By Randy Giusto-

Don’t forget that this Friday is not only Black Friday, the pinnacle of shopping experiences for the American consumer, but also that other famous other end of the spectrum holiday known as Buying Nothing Day.

The folks over at Adbusters came up with the original campaign that has been celebrated wildly in Europe and other parts of the world (but not as much in the US). It is billed as a 24-hour complete fast and body detoxification process from our shopping and media consumption culture.

Last year they called for a complete fast from all consumption including electricity, which was a bit, I have to admit, over the top. This year Adbusters is pushing their “Carnivalesque Rebellion Week” campaign. That’s right, a whole week that runs from November 22nd to the 28th that encourages people to “live without dead time.”

Adbusters’ web site gives this explanation:
“A few people start breaking their old patterns, embracing what they love (and in the process discovering what they hate), daydreaming, questioning, rebelling. What happens naturally then, according to the revolutionary past, is a groundswell of support for this new way of being, with more and more people empowered to perform new gestures unencumbered by history.


Think of it as an adventure, as therapy – a week of pieing and pranks, of talking back at your profs and speaking truth to power. Some of us will put up posters in our schools and neighborhoods and just break our daily routines for a week. Others will chant, spark mayhem in big box stores and provoke mass cognitive dissonance. Others still will engage in the most visceral kind of civil disobedience. And on November 26 from sunrise to sunset we will abstain en masse – not only from holiday shopping, but from all the temptations of our five-planet lifestyles.”

But this year’s gloomy global economy is taking some of the bang out of previous years’ shenanigans. It seems there are more “green” and charitable events scheduled, and the number of cities around the world that are celebrating BND is down significantly from years past. Most cities on Adbusters’ site have nothing listed under their schedules, while the gang in Berkley has been discussing whether to join other Bay Area groups for one mondo event. As one Berkley poster put it “if we held it in Berkley we’d be preaching to the choir!”

So, the few scheduled events on AdMob include-

  • Atlanta– FreeMarket at CouchCouch on Edgewood Avenue
  • Boise– Zombie MeetUp, Bike Ride, Mall Walk, Picnic (free food) and ZOMBIE TAG in BoDo!!!
  • Capetown, South Africa– rendezvous at the bar at the Long Street Café, at the smoking end!
  • Cedar Rapids– slapping Corporate Crime Posters on bathroom stalls of big box retailers
  • Denver– Parade, bazaar, and 8pm showing of the film “What Would Jesus Buy?”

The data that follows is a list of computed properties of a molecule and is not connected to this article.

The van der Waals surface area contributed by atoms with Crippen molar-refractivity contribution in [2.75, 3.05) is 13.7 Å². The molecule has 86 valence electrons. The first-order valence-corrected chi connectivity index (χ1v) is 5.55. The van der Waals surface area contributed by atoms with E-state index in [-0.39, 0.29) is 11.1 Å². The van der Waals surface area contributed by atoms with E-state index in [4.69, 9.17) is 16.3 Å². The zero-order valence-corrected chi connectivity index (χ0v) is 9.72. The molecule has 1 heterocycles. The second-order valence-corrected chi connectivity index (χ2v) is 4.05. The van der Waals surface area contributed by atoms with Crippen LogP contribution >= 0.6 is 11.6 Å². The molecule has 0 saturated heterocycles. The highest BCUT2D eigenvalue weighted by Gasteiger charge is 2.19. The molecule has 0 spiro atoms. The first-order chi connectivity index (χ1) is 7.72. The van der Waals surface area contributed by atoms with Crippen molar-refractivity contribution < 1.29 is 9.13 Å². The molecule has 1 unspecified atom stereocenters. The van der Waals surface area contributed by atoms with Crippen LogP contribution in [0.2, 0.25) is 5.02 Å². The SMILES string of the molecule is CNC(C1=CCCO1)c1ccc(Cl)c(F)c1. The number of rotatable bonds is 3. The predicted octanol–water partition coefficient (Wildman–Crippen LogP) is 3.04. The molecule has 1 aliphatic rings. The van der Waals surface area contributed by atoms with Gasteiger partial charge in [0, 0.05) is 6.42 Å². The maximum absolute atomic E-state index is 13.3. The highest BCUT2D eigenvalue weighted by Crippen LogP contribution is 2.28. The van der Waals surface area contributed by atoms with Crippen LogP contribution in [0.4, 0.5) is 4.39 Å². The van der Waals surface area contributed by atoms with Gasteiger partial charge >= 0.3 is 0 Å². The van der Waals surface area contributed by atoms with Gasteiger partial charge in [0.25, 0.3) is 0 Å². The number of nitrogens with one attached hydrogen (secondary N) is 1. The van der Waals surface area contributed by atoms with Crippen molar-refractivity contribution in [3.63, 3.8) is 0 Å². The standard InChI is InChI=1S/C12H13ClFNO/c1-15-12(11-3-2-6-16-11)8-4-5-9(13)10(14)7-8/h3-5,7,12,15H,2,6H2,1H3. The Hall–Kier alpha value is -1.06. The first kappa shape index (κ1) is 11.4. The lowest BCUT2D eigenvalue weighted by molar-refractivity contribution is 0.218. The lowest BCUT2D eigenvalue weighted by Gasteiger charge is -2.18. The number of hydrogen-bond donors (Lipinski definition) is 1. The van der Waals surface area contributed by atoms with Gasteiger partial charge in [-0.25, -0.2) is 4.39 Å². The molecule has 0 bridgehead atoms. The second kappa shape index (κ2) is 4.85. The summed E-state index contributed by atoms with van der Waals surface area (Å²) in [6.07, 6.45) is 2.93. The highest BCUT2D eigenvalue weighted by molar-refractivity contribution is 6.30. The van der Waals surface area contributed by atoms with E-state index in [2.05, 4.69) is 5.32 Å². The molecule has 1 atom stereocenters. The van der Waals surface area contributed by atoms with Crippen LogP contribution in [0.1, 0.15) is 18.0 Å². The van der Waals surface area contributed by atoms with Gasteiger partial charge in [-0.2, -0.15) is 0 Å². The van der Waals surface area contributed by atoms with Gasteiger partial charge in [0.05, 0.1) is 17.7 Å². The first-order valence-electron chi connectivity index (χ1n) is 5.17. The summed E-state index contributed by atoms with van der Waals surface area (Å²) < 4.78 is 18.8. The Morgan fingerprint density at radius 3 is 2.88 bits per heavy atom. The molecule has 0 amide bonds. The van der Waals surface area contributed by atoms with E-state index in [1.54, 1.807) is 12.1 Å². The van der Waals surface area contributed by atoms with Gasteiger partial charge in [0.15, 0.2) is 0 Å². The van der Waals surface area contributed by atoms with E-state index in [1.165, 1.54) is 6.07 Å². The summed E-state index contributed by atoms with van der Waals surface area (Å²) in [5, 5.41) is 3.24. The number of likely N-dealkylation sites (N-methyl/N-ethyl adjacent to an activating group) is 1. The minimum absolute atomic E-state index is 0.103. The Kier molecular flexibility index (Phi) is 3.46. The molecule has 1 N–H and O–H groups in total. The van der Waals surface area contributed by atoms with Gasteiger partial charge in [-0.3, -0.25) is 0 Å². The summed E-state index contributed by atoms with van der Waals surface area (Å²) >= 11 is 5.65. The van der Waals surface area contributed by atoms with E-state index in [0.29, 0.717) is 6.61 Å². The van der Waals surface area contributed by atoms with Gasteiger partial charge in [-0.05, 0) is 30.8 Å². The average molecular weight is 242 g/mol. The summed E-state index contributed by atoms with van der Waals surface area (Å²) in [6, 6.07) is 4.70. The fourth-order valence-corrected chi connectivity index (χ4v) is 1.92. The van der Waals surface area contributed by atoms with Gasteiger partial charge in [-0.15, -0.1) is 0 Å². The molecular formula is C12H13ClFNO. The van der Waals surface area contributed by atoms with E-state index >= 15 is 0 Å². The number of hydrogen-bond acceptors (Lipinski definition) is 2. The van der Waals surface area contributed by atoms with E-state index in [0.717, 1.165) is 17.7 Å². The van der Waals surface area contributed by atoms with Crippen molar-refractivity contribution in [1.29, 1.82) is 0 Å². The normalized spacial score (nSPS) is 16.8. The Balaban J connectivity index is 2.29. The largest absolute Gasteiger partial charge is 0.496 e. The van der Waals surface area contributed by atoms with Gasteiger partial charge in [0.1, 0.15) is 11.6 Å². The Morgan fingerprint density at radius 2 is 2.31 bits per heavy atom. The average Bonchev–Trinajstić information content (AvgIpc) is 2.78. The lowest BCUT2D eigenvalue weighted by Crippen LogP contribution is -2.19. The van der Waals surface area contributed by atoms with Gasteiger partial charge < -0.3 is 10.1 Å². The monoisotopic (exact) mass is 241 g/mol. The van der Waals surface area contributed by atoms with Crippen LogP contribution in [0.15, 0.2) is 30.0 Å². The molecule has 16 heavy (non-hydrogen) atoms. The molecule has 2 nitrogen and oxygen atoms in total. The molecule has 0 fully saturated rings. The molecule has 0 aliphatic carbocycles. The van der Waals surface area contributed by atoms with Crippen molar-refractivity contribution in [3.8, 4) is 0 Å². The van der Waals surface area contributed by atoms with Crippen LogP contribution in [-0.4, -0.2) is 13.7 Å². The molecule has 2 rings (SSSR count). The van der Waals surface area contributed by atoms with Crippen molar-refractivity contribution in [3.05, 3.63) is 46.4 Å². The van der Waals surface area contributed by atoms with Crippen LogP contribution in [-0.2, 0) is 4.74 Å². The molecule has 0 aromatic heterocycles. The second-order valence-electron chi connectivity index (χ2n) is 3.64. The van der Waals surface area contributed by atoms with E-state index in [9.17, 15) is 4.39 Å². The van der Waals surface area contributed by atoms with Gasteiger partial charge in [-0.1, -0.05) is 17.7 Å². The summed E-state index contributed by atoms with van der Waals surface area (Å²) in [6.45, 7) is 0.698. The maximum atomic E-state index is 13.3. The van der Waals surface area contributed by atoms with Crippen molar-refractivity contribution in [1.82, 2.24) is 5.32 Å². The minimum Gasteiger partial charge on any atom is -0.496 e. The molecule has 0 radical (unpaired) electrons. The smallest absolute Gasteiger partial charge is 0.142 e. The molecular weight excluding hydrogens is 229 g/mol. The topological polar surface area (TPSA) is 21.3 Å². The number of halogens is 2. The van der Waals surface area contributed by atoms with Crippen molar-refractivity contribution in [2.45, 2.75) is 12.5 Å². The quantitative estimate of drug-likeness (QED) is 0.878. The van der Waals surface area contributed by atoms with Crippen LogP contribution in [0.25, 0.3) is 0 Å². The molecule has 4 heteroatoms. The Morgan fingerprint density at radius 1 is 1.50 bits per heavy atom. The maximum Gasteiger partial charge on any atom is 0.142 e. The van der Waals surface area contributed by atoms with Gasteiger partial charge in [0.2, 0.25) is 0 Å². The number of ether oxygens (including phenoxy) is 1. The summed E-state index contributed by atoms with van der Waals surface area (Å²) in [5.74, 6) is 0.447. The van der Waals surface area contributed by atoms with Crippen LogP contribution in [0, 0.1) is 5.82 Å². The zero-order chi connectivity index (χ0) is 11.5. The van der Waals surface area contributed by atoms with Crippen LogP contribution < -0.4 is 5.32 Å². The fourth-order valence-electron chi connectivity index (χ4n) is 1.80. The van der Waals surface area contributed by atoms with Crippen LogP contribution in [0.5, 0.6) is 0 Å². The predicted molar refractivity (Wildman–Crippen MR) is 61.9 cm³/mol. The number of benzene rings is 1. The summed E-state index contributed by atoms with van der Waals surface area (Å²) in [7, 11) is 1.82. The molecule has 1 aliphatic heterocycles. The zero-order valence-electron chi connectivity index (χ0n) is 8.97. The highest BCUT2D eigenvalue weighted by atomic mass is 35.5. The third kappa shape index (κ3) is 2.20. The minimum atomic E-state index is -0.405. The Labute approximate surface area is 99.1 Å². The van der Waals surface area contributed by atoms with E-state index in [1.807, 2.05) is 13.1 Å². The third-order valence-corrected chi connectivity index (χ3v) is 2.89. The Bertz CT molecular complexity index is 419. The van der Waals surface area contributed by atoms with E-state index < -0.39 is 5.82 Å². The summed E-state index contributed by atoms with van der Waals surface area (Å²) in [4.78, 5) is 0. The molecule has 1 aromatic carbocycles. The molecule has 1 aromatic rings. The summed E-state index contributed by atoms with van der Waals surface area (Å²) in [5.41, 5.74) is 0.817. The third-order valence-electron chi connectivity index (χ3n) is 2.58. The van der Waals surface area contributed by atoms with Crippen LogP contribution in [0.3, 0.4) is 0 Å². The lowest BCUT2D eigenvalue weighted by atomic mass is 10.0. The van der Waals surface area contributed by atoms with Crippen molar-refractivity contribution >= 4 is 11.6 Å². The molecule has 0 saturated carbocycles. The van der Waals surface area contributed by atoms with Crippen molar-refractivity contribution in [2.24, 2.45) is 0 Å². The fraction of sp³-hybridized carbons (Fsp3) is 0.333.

• Ft. Lauderdale– a serene day of kayaking instead of going to the malls (huh?)
  • New York City– the event has been moved to a Facebook meetup (now that’s really lame!)
  • Osaka, Japan– meditating and placing a Zenta Claus figurine outside major retailers
  • Providence– event held in front of the Statehouse
  • Salt Lake City– Community Coat Exchange modeled after Rhode Island’s events in the past
  • San Francisco– Creative Housing Liberation’s Black Friday Housing Harvest “will include a rally, mass march, and a housing takeover where yummy food by “Food not Bombs” will be provided along with loud, fun music and guest speakers from all over the Bay Area.”
  • Vancouver, BC, Canada– Plastering posters up at the UBC Economics department!

Boise and Denver sound like the most fun in the traditional sense if they follow through. In Capetown you’ll have to mind the smoke! Ft. Lauderdale and NYC are just plain lame! Where’s the spirit? I chuckled when I saw Osaka’s plans. I have been in Osaka in December and can tell you that they go all out for Christmas in Kansai. Huge holiday light decorations in parks and along major shopping thoroughfares, Christmas trees in store windows, it’s all pretty surreal.

So will you be fighting the crowds scrambling for those 5am specials or standing in line at 4am for a chance to get a coupon for the 12 Blu-ray players that your big box retailer will have for $99?

Well, if you haven’t noticed, Black Friday came early this year as retailers have been celebrating by running specials weeks before the event. I sat through the CES 2011 New York Press Preview a few weeks ago to hear all about retailers’ plans for Friday as well as the rest of the Holiday 2010 season. Will I go out on Friday? I don’t shop that much as it is, and have like many cut spending quite a ways back, especially on things that aren’t really necessities (but that depends on how you define a necessity- Call of Duty: Black Ops?). I also usually avoid Black Friday in general due to the crowds, traffic, and lack of parking. So no matter how you celebrate it, try to have fun out there!

I also believe in that old Boris Karloff line from the Grinch Whole Stole Christmas— “maybe Christmas doesn’t come from a store after all!” Now if I only I had my own Zenta Claus!

 – Randy Giusto

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